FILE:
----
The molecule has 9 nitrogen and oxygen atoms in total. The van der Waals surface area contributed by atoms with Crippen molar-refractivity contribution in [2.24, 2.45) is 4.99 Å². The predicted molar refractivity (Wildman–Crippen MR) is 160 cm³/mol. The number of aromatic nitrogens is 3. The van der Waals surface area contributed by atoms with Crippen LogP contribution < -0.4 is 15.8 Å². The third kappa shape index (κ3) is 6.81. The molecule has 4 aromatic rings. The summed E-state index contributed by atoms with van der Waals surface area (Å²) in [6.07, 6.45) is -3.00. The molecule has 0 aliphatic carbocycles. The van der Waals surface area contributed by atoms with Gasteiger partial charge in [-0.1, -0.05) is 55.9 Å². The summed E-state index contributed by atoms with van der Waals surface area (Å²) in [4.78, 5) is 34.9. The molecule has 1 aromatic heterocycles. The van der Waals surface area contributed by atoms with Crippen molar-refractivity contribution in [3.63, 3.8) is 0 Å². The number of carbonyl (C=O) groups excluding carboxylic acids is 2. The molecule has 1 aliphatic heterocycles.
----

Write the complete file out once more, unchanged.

The molecule has 9 nitrogen and oxygen atoms in total. The van der Waals surface area contributed by atoms with Crippen molar-refractivity contribution in [2.24, 2.45) is 4.99 Å². The predicted molar refractivity (Wildman–Crippen MR) is 160 cm³/mol. The number of aromatic nitrogens is 3. The van der Waals surface area contributed by atoms with Crippen LogP contribution < -0.4 is 15.8 Å². The third kappa shape index (κ3) is 6.81. The molecule has 4 aromatic rings. The summed E-state index contributed by atoms with van der Waals surface area (Å²) in [6.07, 6.45) is -3.00. The molecule has 0 aliphatic carbocycles. The van der Waals surface area contributed by atoms with Gasteiger partial charge in [-0.1, -0.05) is 55.9 Å². The summed E-state index contributed by atoms with van der Waals surface area (Å²) in [4.78, 5) is 34.9. The molecule has 1 aromatic heterocycles. The van der Waals surface area contributed by atoms with Crippen molar-refractivity contribution in [3.63, 3.8) is 0 Å². The number of carbonyl (C=O) groups excluding carboxylic acids is 2. The molecule has 1 aliphatic heterocycles.